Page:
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Biden: Don't Trust Romney, Republicans On Civil Rights

Tells NAACP convention, "This is not your father's Republican Party."

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HOUSTON, Texas — On a day when the presidential campaign is consumed by accusations of lying, Vice Presiden Joe Biden gave a well-received speech to the NAACP Convention Thursday focused on "character" — and attacked Mitt Romney on civil rights.

Citing recent debates over how the Justice Department should investigate voter suppression claims, Biden asked the enthusiastic crowd, "Did you think we'd be fighting these battles again?... We went through these battles, I didn't we'd be back."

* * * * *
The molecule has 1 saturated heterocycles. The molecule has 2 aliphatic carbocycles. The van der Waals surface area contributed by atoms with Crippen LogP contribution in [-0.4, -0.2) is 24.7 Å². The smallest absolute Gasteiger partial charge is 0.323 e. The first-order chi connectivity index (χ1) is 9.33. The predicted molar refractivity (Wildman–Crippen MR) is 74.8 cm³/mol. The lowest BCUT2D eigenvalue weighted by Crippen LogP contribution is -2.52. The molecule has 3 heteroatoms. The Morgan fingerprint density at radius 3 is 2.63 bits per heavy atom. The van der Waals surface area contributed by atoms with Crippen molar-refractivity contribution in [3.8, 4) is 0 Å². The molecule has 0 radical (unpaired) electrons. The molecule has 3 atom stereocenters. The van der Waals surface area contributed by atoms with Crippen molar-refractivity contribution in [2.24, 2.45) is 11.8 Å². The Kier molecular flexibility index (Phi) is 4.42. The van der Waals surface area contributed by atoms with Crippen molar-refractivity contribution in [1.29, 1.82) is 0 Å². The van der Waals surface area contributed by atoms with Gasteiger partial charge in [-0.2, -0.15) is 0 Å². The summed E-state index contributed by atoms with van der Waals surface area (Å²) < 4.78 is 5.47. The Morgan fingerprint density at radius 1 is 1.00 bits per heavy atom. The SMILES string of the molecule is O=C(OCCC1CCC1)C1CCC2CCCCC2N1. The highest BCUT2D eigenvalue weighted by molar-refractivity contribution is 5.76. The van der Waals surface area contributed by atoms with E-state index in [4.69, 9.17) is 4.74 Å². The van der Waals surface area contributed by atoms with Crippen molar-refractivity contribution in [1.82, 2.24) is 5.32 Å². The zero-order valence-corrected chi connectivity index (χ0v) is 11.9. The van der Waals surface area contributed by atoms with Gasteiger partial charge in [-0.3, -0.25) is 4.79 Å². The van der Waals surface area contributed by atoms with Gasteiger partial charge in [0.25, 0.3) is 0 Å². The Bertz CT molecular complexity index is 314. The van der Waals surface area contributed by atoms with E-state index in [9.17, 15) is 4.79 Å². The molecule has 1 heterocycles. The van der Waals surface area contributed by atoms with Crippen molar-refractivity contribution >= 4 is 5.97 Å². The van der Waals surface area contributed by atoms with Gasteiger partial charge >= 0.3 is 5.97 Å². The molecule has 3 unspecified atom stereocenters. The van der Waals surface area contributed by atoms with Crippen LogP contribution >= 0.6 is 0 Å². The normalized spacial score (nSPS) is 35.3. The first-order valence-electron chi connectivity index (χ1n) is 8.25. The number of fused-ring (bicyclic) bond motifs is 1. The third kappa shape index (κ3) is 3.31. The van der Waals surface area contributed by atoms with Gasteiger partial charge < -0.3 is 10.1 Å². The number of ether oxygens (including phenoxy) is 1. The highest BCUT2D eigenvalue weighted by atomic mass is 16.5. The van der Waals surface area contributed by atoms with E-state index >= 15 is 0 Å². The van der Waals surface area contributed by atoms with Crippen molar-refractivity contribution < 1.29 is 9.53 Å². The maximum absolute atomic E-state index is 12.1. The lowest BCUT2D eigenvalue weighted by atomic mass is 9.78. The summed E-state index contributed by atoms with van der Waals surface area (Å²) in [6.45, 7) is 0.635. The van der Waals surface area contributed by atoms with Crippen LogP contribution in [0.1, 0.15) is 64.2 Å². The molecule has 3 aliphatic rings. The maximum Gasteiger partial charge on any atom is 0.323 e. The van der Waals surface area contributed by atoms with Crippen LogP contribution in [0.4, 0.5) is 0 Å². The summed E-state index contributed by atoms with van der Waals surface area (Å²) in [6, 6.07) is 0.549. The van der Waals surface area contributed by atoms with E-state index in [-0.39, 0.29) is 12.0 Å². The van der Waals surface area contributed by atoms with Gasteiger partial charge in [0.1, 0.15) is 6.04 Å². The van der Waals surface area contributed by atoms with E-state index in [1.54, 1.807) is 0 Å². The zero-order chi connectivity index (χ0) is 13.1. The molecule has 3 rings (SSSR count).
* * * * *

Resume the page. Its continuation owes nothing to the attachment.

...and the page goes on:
He added that Romney and Republicans "see a different future, where voting is made harder, not easier." He also told the audience to "close your eyes and imagine what the Romney Department of Justice will look like."

While he carefully insisted that Romney is "a good family man" — the go-to compliment Democrats have used to precede sharp character attacks on the Republican — Biden said repeatedly that this election is about "character and convictions," and then declared that when it comes to the choice between the two presidential candidates, "It's not even close."

As Biden neared the end of his speech amid loud cheers, he mused, "There's a lot more to say, but this is preaching to the choir."

McKay Coppins is a senior writer for the BuzzFeed News politics team, and the author of The Wilderness, about the battle over the future of the Republican Party.

Contact McKay Coppins at

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